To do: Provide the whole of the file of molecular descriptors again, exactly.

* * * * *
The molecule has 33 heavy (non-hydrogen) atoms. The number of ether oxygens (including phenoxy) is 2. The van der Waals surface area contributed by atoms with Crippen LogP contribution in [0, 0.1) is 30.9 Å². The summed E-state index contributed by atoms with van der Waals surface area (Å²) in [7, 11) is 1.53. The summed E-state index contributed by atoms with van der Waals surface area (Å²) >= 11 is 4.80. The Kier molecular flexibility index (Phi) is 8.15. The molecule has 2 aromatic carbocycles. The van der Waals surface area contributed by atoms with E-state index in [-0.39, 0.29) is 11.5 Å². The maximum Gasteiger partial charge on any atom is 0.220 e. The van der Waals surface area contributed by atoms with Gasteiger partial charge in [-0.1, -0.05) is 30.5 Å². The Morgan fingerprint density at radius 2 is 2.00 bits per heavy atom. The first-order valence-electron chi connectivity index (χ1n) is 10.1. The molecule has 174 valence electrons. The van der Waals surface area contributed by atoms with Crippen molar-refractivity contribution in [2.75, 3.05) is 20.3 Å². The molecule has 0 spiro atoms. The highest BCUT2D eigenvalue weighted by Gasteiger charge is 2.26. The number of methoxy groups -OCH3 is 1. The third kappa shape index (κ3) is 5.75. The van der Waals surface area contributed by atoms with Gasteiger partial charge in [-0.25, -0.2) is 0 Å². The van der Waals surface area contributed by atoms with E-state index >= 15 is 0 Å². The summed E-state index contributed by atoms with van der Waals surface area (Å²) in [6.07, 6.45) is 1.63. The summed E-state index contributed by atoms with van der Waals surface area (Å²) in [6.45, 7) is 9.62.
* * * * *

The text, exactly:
The molecule has 33 heavy (non-hydrogen) atoms. The number of ether oxygens (including phenoxy) is 2. The van der Waals surface area contributed by atoms with Crippen LogP contribution in [0, 0.1) is 30.9 Å². The summed E-state index contributed by atoms with van der Waals surface area (Å²) in [7, 11) is 1.53. The summed E-state index contributed by atoms with van der Waals surface area (Å²) >= 11 is 4.80. The Kier molecular flexibility index (Phi) is 8.15. The molecule has 2 aromatic carbocycles. The van der Waals surface area contributed by atoms with E-state index in [-0.39, 0.29) is 11.5 Å². The maximum Gasteiger partial charge on any atom is 0.220 e. The van der Waals surface area contributed by atoms with Gasteiger partial charge in [-0.1, -0.05) is 30.5 Å². The Morgan fingerprint density at radius 2 is 2.00 bits per heavy atom. The first-order valence-electron chi connectivity index (χ1n) is 10.1. The molecule has 174 valence electrons. The van der Waals surface area contributed by atoms with Crippen molar-refractivity contribution in [2.75, 3.05) is 20.3 Å². The molecule has 0 spiro atoms. The highest BCUT2D eigenvalue weighted by Gasteiger charge is 2.26. The number of methoxy groups -OCH3 is 1. The third kappa shape index (κ3) is 5.75. The van der Waals surface area contributed by atoms with Gasteiger partial charge in [-0.25, -0.2) is 0 Å². The van der Waals surface area contributed by atoms with E-state index >= 15 is 0 Å². The summed E-state index contributed by atoms with van der Waals surface area (Å²) in [6.07, 6.45) is 1.63. The summed E-state index contributed by atoms with van der Waals surface area (Å²) in [6.45, 7) is 9.62.